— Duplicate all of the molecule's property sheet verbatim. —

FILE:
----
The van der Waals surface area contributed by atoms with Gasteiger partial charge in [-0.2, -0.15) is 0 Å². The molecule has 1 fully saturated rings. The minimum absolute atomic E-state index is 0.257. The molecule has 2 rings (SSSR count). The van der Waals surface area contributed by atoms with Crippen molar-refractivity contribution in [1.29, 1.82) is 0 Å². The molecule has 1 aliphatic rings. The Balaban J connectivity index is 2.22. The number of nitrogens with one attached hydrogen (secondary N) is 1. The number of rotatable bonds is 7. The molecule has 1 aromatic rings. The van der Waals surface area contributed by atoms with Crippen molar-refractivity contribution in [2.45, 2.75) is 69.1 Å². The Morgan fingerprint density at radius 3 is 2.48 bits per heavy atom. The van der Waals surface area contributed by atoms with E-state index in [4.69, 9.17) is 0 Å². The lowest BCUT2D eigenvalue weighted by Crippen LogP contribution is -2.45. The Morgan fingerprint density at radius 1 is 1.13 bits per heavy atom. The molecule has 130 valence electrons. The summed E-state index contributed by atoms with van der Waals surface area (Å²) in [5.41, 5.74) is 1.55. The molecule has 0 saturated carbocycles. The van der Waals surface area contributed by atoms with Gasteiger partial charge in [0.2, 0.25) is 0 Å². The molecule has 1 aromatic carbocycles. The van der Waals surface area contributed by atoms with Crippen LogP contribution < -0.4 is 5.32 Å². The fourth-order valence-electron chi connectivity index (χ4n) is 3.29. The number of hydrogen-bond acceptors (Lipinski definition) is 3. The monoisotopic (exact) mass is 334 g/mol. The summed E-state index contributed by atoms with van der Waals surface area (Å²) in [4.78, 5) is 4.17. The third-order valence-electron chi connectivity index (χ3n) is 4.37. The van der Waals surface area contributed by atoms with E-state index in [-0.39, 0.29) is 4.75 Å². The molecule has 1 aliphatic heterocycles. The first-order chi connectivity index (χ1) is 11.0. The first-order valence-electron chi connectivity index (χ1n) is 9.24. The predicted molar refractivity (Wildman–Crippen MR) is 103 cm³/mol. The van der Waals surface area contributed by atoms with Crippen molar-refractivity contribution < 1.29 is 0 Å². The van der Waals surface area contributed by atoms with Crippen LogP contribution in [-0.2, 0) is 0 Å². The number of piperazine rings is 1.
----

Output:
The van der Waals surface area contributed by atoms with Gasteiger partial charge in [-0.2, -0.15) is 0 Å². The molecule has 1 fully saturated rings. The minimum absolute atomic E-state index is 0.257. The molecule has 2 rings (SSSR count). The van der Waals surface area contributed by atoms with Crippen molar-refractivity contribution in [1.29, 1.82) is 0 Å². The molecule has 1 aliphatic rings. The Balaban J connectivity index is 2.22. The number of nitrogens with one attached hydrogen (secondary N) is 1. The number of rotatable bonds is 7. The molecule has 1 aromatic rings. The van der Waals surface area contributed by atoms with Crippen molar-refractivity contribution in [2.45, 2.75) is 69.1 Å². The Morgan fingerprint density at radius 3 is 2.48 bits per heavy atom. The van der Waals surface area contributed by atoms with E-state index in [4.69, 9.17) is 0 Å². The lowest BCUT2D eigenvalue weighted by Crippen LogP contribution is -2.45. The Morgan fingerprint density at radius 1 is 1.13 bits per heavy atom. The molecule has 130 valence electrons. The summed E-state index contributed by atoms with van der Waals surface area (Å²) in [5.41, 5.74) is 1.55. The molecule has 0 saturated carbocycles. The van der Waals surface area contributed by atoms with Gasteiger partial charge in [0.2, 0.25) is 0 Å². The molecule has 1 aromatic carbocycles. The van der Waals surface area contributed by atoms with Crippen LogP contribution < -0.4 is 5.32 Å². The fourth-order valence-electron chi connectivity index (χ4n) is 3.29. The number of hydrogen-bond acceptors (Lipinski definition) is 3. The monoisotopic (exact) mass is 334 g/mol. The summed E-state index contributed by atoms with van der Waals surface area (Å²) in [4.78, 5) is 4.17. The third-order valence-electron chi connectivity index (χ3n) is 4.37. The van der Waals surface area contributed by atoms with E-state index in [-0.39, 0.29) is 4.75 Å². The molecule has 1 aliphatic heterocycles. The first-order chi connectivity index (χ1) is 11.0. The first-order valence-electron chi connectivity index (χ1n) is 9.24. The predicted molar refractivity (Wildman–Crippen MR) is 103 cm³/mol. The van der Waals surface area contributed by atoms with Crippen molar-refractivity contribution < 1.29 is 0 Å². The van der Waals surface area contributed by atoms with Crippen LogP contribution in [-0.2, 0) is 0 Å². The number of piperazine rings is 1.